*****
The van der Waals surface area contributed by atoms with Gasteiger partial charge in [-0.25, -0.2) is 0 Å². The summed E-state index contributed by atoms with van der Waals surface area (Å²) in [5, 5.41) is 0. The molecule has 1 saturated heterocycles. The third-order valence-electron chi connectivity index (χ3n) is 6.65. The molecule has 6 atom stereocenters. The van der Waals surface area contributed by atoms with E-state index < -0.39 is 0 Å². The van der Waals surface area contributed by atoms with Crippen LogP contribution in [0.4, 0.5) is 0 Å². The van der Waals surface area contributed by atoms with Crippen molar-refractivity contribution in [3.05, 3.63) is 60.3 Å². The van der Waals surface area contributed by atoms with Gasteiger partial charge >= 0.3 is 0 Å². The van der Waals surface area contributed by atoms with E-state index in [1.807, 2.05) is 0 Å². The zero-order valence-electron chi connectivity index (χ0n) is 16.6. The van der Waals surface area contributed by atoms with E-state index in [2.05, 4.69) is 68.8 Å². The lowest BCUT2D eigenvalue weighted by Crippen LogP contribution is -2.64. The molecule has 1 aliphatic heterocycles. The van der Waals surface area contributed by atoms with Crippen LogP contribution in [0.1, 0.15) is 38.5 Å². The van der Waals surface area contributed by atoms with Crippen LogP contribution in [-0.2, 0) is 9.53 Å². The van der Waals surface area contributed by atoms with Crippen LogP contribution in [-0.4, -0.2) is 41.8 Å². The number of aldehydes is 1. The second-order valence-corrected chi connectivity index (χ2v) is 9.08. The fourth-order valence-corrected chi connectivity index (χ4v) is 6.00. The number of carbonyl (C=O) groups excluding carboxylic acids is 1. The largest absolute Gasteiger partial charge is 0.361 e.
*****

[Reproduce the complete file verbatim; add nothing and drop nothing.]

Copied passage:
The van der Waals surface area contributed by atoms with Gasteiger partial charge in [-0.25, -0.2) is 0 Å². The summed E-state index contributed by atoms with van der Waals surface area (Å²) in [5, 5.41) is 0. The molecule has 1 saturated heterocycles. The third-order valence-electron chi connectivity index (χ3n) is 6.65. The molecule has 6 atom stereocenters. The van der Waals surface area contributed by atoms with E-state index < -0.39 is 0 Å². The van der Waals surface area contributed by atoms with Crippen LogP contribution in [0.4, 0.5) is 0 Å². The van der Waals surface area contributed by atoms with Crippen molar-refractivity contribution in [3.05, 3.63) is 60.3 Å². The van der Waals surface area contributed by atoms with Gasteiger partial charge >= 0.3 is 0 Å². The van der Waals surface area contributed by atoms with E-state index in [1.807, 2.05) is 0 Å². The zero-order valence-electron chi connectivity index (χ0n) is 16.6. The van der Waals surface area contributed by atoms with E-state index in [2.05, 4.69) is 68.8 Å². The lowest BCUT2D eigenvalue weighted by Crippen LogP contribution is -2.64. The molecule has 1 aliphatic heterocycles. The van der Waals surface area contributed by atoms with Crippen LogP contribution in [0.1, 0.15) is 38.5 Å². The van der Waals surface area contributed by atoms with Crippen LogP contribution in [-0.2, 0) is 9.53 Å². The van der Waals surface area contributed by atoms with Crippen LogP contribution in [-0.4, -0.2) is 41.8 Å². The number of aldehydes is 1. The second-order valence-corrected chi connectivity index (χ2v) is 9.08. The fourth-order valence-corrected chi connectivity index (χ4v) is 6.00. The number of carbonyl (C=O) groups excluding carboxylic acids is 1. The largest absolute Gasteiger partial charge is 0.361 e.